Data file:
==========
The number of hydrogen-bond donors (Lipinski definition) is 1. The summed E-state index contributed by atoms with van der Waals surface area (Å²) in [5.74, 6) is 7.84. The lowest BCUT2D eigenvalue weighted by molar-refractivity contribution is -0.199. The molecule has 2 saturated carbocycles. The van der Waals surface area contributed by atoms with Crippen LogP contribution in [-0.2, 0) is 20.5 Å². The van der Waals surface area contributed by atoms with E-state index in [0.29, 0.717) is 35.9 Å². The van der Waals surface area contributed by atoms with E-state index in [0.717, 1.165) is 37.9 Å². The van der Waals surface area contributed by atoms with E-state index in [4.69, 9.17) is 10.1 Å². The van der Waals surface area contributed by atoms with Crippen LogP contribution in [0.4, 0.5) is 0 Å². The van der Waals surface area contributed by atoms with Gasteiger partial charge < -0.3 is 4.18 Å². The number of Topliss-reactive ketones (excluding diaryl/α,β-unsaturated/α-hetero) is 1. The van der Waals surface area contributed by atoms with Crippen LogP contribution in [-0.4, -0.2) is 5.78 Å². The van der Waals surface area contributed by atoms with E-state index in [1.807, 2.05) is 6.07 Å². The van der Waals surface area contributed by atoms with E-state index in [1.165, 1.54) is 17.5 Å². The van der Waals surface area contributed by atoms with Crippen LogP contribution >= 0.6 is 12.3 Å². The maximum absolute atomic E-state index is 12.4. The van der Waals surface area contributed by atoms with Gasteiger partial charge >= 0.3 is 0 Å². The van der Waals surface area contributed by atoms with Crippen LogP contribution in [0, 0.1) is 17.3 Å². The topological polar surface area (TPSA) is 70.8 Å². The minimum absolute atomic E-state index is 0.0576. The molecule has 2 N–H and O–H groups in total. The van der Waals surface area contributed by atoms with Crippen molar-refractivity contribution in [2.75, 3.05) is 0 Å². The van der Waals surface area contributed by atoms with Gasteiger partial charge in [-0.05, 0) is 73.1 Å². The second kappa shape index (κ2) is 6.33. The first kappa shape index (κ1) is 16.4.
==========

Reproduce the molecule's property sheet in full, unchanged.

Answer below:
The number of hydrogen-bond donors (Lipinski definition) is 1. The summed E-state index contributed by atoms with van der Waals surface area (Å²) in [5.74, 6) is 7.84. The lowest BCUT2D eigenvalue weighted by molar-refractivity contribution is -0.199. The molecule has 2 saturated carbocycles. The van der Waals surface area contributed by atoms with Crippen LogP contribution in [-0.2, 0) is 20.5 Å². The van der Waals surface area contributed by atoms with E-state index in [0.29, 0.717) is 35.9 Å². The van der Waals surface area contributed by atoms with E-state index in [0.717, 1.165) is 37.9 Å². The van der Waals surface area contributed by atoms with E-state index in [4.69, 9.17) is 10.1 Å². The van der Waals surface area contributed by atoms with Crippen LogP contribution in [0.4, 0.5) is 0 Å². The van der Waals surface area contributed by atoms with Gasteiger partial charge < -0.3 is 4.18 Å². The number of Topliss-reactive ketones (excluding diaryl/α,β-unsaturated/α-hetero) is 1. The van der Waals surface area contributed by atoms with Crippen LogP contribution in [-0.4, -0.2) is 5.78 Å². The van der Waals surface area contributed by atoms with E-state index in [1.807, 2.05) is 6.07 Å². The van der Waals surface area contributed by atoms with E-state index in [1.165, 1.54) is 17.5 Å². The van der Waals surface area contributed by atoms with Crippen LogP contribution >= 0.6 is 12.3 Å². The maximum absolute atomic E-state index is 12.4. The van der Waals surface area contributed by atoms with Gasteiger partial charge >= 0.3 is 0 Å². The van der Waals surface area contributed by atoms with Crippen LogP contribution in [0, 0.1) is 17.3 Å². The topological polar surface area (TPSA) is 70.8 Å². The minimum absolute atomic E-state index is 0.0576. The molecule has 2 N–H and O–H groups in total. The van der Waals surface area contributed by atoms with Crippen molar-refractivity contribution in [2.75, 3.05) is 0 Å². The van der Waals surface area contributed by atoms with Gasteiger partial charge in [-0.05, 0) is 73.1 Å². The second kappa shape index (κ2) is 6.33. The first kappa shape index (κ1) is 16.4.